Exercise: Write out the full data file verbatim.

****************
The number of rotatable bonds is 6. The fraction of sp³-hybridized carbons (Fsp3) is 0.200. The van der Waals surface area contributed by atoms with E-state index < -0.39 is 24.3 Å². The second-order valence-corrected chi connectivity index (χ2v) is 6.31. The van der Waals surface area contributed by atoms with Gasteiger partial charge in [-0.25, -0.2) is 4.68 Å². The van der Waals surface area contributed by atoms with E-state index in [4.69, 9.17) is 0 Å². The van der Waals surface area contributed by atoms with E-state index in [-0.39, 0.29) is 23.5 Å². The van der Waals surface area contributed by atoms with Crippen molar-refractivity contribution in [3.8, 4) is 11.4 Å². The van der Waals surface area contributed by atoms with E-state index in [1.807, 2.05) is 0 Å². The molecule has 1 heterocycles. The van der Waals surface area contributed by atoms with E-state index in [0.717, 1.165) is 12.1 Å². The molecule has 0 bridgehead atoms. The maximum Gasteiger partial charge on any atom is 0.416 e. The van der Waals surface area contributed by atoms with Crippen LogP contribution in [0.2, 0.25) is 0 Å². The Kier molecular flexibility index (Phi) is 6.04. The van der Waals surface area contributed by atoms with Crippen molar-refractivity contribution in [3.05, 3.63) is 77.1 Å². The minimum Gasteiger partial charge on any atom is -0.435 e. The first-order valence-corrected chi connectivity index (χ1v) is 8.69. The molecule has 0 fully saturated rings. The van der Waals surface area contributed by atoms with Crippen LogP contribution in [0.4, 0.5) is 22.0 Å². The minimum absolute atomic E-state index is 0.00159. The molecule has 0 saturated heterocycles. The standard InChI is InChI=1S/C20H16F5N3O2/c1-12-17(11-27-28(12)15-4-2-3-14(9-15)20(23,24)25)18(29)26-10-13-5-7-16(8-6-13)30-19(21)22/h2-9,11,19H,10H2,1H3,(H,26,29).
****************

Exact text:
The number of rotatable bonds is 6. The fraction of sp³-hybridized carbons (Fsp3) is 0.200. The van der Waals surface area contributed by atoms with E-state index < -0.39 is 24.3 Å². The second-order valence-corrected chi connectivity index (χ2v) is 6.31. The van der Waals surface area contributed by atoms with Gasteiger partial charge in [-0.25, -0.2) is 4.68 Å². The van der Waals surface area contributed by atoms with E-state index in [4.69, 9.17) is 0 Å². The van der Waals surface area contributed by atoms with E-state index in [-0.39, 0.29) is 23.5 Å². The van der Waals surface area contributed by atoms with Crippen molar-refractivity contribution in [3.8, 4) is 11.4 Å². The van der Waals surface area contributed by atoms with E-state index in [1.807, 2.05) is 0 Å². The molecule has 1 heterocycles. The van der Waals surface area contributed by atoms with E-state index in [0.717, 1.165) is 12.1 Å². The molecule has 0 bridgehead atoms. The maximum Gasteiger partial charge on any atom is 0.416 e. The van der Waals surface area contributed by atoms with Crippen LogP contribution in [0.2, 0.25) is 0 Å². The Kier molecular flexibility index (Phi) is 6.04. The van der Waals surface area contributed by atoms with Crippen molar-refractivity contribution in [3.05, 3.63) is 77.1 Å². The minimum Gasteiger partial charge on any atom is -0.435 e. The first-order valence-corrected chi connectivity index (χ1v) is 8.69. The molecule has 0 fully saturated rings. The van der Waals surface area contributed by atoms with Crippen LogP contribution in [0.4, 0.5) is 22.0 Å². The minimum absolute atomic E-state index is 0.00159. The molecule has 0 saturated heterocycles. The standard InChI is InChI=1S/C20H16F5N3O2/c1-12-17(11-27-28(12)15-4-2-3-14(9-15)20(23,24)25)18(29)26-10-13-5-7-16(8-6-13)30-19(21)22/h2-9,11,19H,10H2,1H3,(H,26,29).